The number of children driven to school is rising in the United States and Europe. In 1969, 40 percent of students in the US walked to school, in 2001, 13 percent did. During this time we’ve experienced an increase in greenhouse gas emissions, traffic jams, and childhood obesity. One backward thinking (it’s actually very progressive) town in Italy has come up with a wonderfully unoriginal way to combat these problems: get rid of the school bus.
Every morning in Lecco, Italy, about 450 students walk to school instead of taking a car or bus. It’s called a Piedibus (foot-bus in Italian). There is a route and a bus driver but no vehicle. The children are lead by “drivers” in fluorescent vests through town, picking up more children along the way until they reach the school. The town estimates that it has been able to eliminate 100,000 miles of car travel through this program.
Beyond the obvious benefits, the Piedibus has increased social interaction and awareness. Students have more time to develop relationships with friends, people in the community look forward to greeting and waving to the passing group of children, and the students are developing lifelong healthy habits. It’s even affecting the way of thinking for the children’s parents who now view walking as an alternative to driving.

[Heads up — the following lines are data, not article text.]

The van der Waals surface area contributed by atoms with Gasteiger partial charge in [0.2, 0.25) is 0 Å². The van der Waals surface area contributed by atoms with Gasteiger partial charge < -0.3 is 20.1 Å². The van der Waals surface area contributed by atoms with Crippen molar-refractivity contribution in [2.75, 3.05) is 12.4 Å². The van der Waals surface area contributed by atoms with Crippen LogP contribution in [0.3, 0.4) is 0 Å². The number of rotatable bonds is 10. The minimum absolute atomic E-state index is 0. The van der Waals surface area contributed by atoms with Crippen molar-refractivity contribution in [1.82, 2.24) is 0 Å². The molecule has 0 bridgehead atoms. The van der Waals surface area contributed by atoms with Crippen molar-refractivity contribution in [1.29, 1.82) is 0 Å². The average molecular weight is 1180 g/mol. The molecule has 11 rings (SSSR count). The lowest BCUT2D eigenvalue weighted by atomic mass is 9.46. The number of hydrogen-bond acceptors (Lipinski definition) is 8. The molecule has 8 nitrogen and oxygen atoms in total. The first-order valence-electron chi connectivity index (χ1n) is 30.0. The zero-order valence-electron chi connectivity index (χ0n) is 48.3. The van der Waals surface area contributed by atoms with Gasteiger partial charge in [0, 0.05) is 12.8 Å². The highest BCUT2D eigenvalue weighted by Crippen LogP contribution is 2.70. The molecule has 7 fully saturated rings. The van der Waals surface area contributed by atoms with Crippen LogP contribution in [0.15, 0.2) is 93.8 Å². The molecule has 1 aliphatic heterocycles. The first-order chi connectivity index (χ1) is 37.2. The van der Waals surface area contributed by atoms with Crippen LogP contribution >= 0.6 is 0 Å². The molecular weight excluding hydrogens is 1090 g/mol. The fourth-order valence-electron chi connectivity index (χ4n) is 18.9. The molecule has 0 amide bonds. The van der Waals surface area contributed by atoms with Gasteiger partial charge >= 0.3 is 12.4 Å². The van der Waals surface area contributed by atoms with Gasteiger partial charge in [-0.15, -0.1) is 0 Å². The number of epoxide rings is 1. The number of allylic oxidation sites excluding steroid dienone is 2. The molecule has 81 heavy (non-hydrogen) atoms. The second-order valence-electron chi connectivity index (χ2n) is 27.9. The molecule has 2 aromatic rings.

I enjoy hearing about simple, low-tech (or in this case no-tech) solutions to complex problems. We often shoot for the big idea rather than use what is right in front of us. A more efficient school bus, or a less polluting fuel might have addressed some of the problems, however expensive they would be. But it was the reverse thinking, getting rid of the technology all together, that not only solved all of the critical problems but also provided a whole bunch of additional benefits.